The woman, whom the Deseret News has chosen not to identify, is now in a loving relationship with the friend who helped her find courage to approach police, she said, as she strives to support her daughter financially and the little girl adjusts to being allowed to be around different people for the first time in her life.
"I want so much to improve myself," she said. "I would like to study and so many things to raise my daughter and give her everything she deserves."
Valencia's daughter testified this week of her father's regular visits to El Salvador after that first meeting. For five years, Valencia would visit about every six months, she said. Each time, he would want to have sex with her.
If she complied, she could continue receiving $100 each month for her family, the woman explained. If she refused, Valencia told her the money would stop.
"He told me that if he I slept with him my life was going to change and I was going to have everything I wanted," she testified, describing carrying water long distances to her house and selling homemade pupusas to try to support her family. "I didn't want to keep living the way that I was."
Smith noted that promises of love are a common method to ensnare victims. In instances of prostitution, another lure is the possibility to make "big money," which they never actually see, while another is an option to feed a victim's drug addiction.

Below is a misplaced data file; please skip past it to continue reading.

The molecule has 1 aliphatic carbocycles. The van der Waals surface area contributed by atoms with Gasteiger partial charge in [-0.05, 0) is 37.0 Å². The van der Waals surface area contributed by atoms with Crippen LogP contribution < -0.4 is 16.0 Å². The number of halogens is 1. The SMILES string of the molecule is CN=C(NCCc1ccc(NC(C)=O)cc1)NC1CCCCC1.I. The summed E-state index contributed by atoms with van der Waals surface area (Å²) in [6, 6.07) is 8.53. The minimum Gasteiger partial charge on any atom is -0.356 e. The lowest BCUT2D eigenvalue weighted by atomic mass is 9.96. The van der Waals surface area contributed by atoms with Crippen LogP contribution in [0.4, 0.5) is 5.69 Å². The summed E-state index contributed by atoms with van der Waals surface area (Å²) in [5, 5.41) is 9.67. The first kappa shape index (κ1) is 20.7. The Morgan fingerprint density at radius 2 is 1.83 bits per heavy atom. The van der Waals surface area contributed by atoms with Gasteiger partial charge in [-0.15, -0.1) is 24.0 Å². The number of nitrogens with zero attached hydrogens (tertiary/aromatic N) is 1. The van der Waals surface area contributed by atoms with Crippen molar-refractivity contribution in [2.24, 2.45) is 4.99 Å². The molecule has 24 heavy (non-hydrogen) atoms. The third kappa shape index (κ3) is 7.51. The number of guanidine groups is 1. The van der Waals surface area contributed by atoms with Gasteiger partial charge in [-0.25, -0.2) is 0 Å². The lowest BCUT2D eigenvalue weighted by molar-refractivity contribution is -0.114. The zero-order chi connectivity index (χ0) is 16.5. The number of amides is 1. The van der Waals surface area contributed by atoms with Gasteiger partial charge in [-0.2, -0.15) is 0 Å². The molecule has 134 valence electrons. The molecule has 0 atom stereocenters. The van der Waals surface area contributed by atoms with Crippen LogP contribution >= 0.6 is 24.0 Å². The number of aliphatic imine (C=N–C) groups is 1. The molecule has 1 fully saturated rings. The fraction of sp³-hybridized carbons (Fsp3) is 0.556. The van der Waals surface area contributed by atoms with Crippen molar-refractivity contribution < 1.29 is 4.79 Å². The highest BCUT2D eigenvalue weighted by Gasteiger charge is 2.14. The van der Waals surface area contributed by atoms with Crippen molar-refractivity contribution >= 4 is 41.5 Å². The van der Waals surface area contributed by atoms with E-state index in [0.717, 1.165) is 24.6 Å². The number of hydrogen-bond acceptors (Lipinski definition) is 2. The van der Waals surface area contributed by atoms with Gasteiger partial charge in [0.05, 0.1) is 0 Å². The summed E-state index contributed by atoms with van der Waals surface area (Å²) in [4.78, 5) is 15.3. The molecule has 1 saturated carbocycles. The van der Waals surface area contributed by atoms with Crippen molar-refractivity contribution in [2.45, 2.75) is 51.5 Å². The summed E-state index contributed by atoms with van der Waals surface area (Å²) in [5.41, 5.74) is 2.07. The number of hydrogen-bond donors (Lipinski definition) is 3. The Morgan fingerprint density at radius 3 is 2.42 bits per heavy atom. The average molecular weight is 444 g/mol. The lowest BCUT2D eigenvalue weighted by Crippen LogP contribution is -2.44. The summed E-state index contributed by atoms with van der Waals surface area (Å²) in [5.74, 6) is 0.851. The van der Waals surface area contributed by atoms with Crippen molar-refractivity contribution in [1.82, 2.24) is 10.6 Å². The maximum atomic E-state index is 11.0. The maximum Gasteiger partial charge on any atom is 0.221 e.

"Feigned love seems to be one of the No. 1 ways to get the victim into the arena," Smith said.
When she was 19, Valencia offered the bring the woman and her brother to Utah, splitting the cost three ways to have a "coyote" smuggle them across the borders of Guatemala, Mexico, and the United States. Though she knew more abuse likely awaited her when she arrived, the woman agreed, hoping for a better life, she explained.
"I didn't want to do it, but that was a price I had to pay to come up here," the woman testified.
When she arrived, Valencia found a number of ways to control her, the woman said. She was rarely allowed to leave the house where they shared a basement bedroom. When she did leave, it was to go to work at a local fast-food restaurant where Valencia pushed her to make her schedule match his and required she call him on her breaks.
Her paychecks were directly deposited into a bank account controlled by Valencia, who would give her only a small cash allowance, as she paid her share of the $16,000 that had gone to the coyote for her trip to the states.
Once a year, she was allowed to use money from her tax refund to mail a box of clothing to her siblings in El Salvador.
Both in sex trafficking and labor trafficking, debt bondage, Smith said, is a powerful force.
"They really push the debt bondage. That 'I brought you to the country, you have to pay me back, and you can't go anywhere until you pay me back,'" Smith said. "These people are generally good people and they want to pay the person back, but what they don't realize is, No. 1, that's illegal, and No. 2, they've paid them back hundreds of times over but they're still being kept there over those issues."